Mother Inferior: ‘Umma’ is a promising, but sub-par parable


Screenshot of 'Umma' Movie Instagram

The poster for “Umma” was not released until less than a month prior to the film’s release, which caused many to wonder why the film received such little studio promotion.

by Morgan Ray, Staff Writer

*CW: Implications of child abuse*


“Either a mother and daughter know each other very well or they are strangers.” -Shin Kyungsook, “Please Look After Mom” 

Amanda (Sandra Oh) thought she could run from the guilt, the pain and the mother (MeeWha Alana Lee) who knew her as Soohyun. When her mom’s ashes are brought to her to fulfill her ancestral rites, Amanda realizes that she’s still Mommy’s little girl, and her own daughter (Fivel Stewart) could be next.

“Umma” (or Korean for mom) sounds like a project primed for greatness; a horror genre take on generational trauma (particularly, its effects on Asian American mothers and daughters) produced by none other than Sam Raimi. It should have and could have worked, but the film’s biggest scare is that the premise (or rather, the promise of it) can’t save it entirely.

If you’ve watched the trailer and are looking for slow burn terror, congratulations, you’ve seen the best scares in the entire film. The script’s flow is hampered by jarring exposition dumps and characters will verbally shift into the next phase of the story with all of the subtlety of a jackhammer. Plot points are thrown in only to never fully materialize; there’s an appearance of a gumiho (or nine-tailed fox spirit) that could’ve possibly led to something, but it’s just…there. It’s unclear whether “Umma” would have benefited from a longer running time, but the whole affair felt too abbreviated; like horror a lá Cliff Notes. 

That’s not to say that the film totally misses the mark. Sandra Oh turns in a brilliantly chilling performance as Amanda, a woman reenacting her past trauma even as she attempts to rewrite it. It’s a timely reminder that audiences deserve to see Oh in more leading roles; if this, “Killing Eve” and “Turning Red” are any indication, the “RenOhsance” has yet to reach its peak.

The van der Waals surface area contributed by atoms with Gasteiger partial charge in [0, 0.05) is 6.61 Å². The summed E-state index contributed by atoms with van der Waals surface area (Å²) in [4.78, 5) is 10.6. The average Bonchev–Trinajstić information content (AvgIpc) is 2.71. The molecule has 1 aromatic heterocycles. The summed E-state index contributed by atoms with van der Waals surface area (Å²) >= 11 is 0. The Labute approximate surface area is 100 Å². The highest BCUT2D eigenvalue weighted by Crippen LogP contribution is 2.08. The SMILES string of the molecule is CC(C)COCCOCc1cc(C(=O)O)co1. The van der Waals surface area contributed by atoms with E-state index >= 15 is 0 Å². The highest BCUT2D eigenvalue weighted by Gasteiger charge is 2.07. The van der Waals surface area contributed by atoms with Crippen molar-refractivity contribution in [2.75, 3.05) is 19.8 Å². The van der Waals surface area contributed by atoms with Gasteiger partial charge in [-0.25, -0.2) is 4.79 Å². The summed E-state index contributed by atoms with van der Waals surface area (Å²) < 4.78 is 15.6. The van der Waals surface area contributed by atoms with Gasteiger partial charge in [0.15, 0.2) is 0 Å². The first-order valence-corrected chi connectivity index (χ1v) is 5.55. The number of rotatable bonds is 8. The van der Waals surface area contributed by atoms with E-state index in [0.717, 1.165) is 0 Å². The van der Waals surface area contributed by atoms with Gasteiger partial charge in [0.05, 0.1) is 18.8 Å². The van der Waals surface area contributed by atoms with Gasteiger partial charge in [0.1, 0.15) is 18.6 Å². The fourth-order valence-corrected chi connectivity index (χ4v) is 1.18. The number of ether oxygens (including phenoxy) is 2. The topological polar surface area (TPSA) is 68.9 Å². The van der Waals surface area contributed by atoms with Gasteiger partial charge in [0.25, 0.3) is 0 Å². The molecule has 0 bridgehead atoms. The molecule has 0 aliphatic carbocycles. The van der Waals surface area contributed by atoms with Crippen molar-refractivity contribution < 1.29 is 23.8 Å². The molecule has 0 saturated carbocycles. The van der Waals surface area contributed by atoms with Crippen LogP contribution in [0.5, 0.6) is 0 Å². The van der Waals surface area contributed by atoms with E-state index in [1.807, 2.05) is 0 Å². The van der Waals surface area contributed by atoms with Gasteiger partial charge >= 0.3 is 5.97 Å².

One may be tempted to compare “Umma” to Ari Aster’s “Hereditary” which, while the two films may be similar, feels like an unfair comparison. Both films are haunted in a variety of ways by the specter of an overbearing matriarch, but “Umma” speaks to a very specific, yet universal, concept.

In an interview with feminist horror podcast “The Final Girls,” director Iris K. Shim spoke of the concept of “unresolved ghosts” within Korean culture and how they represent the things/emotions that people hide away in order to persevere and provide for their families. In Amanda‘s mom‘s case, her hidden sacrifices and feelings of isolation manifest in her intense dependence and fury toward her own daughter. Amanda on the other hand, hides her culture from her daughter out of shame and the fear of possibly turning into her mom – a fear that the film makes literal. What it lacks in tension, atmosphere and nuance, it makes up for with a strong understanding of its characters and its willingness to at least tackle the emotional toll of cultural assimilation.

Perhaps more people would’ve been able to witness this perspective, had “Umma” received a better promotion from Sony; the studio didn’t roll out an official trailer OR poster for it until March 1 when the movie was due out on March 18. Had it not been for the tweets of author/sociologist Nancy Wang Yuen, this review may never have been written. While “Umma” is far from flawless film, it doesn’t serve as a monolith for all Asian American horror. At the end of the day, it’s still a welcome presence and hopefully this will serve as a step towards even more diverse narratives in mainstream Hollywood genre films.


Alternatives: watch Remi Weekes’ “His House” (on Netflix), read Shin Kyungsook’s “Please Look After Mom,” watch Bong Joonho’s “Mother”